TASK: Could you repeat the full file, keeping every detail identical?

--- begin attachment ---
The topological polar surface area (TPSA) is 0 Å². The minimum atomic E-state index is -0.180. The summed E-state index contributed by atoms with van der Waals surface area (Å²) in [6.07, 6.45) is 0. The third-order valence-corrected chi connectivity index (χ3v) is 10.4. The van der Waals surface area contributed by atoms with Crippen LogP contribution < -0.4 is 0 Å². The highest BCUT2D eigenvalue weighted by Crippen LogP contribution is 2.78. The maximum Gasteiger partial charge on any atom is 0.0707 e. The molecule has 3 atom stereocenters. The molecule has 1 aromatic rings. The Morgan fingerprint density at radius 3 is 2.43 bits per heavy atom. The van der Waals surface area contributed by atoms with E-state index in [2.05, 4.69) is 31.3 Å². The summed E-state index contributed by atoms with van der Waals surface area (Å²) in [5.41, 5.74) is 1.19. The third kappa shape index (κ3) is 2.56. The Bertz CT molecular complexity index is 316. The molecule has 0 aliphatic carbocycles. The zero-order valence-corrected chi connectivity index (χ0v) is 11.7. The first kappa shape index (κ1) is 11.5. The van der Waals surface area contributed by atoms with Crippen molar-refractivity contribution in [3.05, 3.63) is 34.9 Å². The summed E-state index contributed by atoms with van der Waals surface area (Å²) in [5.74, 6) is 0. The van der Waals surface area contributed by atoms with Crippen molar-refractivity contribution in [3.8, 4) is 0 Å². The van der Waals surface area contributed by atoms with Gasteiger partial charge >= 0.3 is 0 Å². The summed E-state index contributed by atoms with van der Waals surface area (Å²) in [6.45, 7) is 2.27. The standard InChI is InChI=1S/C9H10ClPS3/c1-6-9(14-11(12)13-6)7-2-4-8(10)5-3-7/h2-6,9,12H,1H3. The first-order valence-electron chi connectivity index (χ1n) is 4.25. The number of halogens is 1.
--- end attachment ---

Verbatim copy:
The topological polar surface area (TPSA) is 0 Å². The minimum atomic E-state index is -0.180. The summed E-state index contributed by atoms with van der Waals surface area (Å²) in [6.07, 6.45) is 0. The third-order valence-corrected chi connectivity index (χ3v) is 10.4. The van der Waals surface area contributed by atoms with Crippen LogP contribution < -0.4 is 0 Å². The highest BCUT2D eigenvalue weighted by Crippen LogP contribution is 2.78. The maximum Gasteiger partial charge on any atom is 0.0707 e. The molecule has 3 atom stereocenters. The molecule has 1 aromatic rings. The Morgan fingerprint density at radius 3 is 2.43 bits per heavy atom. The van der Waals surface area contributed by atoms with E-state index in [2.05, 4.69) is 31.3 Å². The summed E-state index contributed by atoms with van der Waals surface area (Å²) in [5.41, 5.74) is 1.19. The third kappa shape index (κ3) is 2.56. The Bertz CT molecular complexity index is 316. The molecule has 0 aliphatic carbocycles. The zero-order valence-corrected chi connectivity index (χ0v) is 11.7. The first kappa shape index (κ1) is 11.5. The van der Waals surface area contributed by atoms with Crippen molar-refractivity contribution in [3.05, 3.63) is 34.9 Å². The summed E-state index contributed by atoms with van der Waals surface area (Å²) in [5.74, 6) is 0. The van der Waals surface area contributed by atoms with Crippen molar-refractivity contribution in [3.8, 4) is 0 Å². The van der Waals surface area contributed by atoms with Gasteiger partial charge >= 0.3 is 0 Å². The summed E-state index contributed by atoms with van der Waals surface area (Å²) in [6.45, 7) is 2.27. The standard InChI is InChI=1S/C9H10ClPS3/c1-6-9(14-11(12)13-6)7-2-4-8(10)5-3-7/h2-6,9,12H,1H3. The first-order valence-electron chi connectivity index (χ1n) is 4.25. The number of halogens is 1.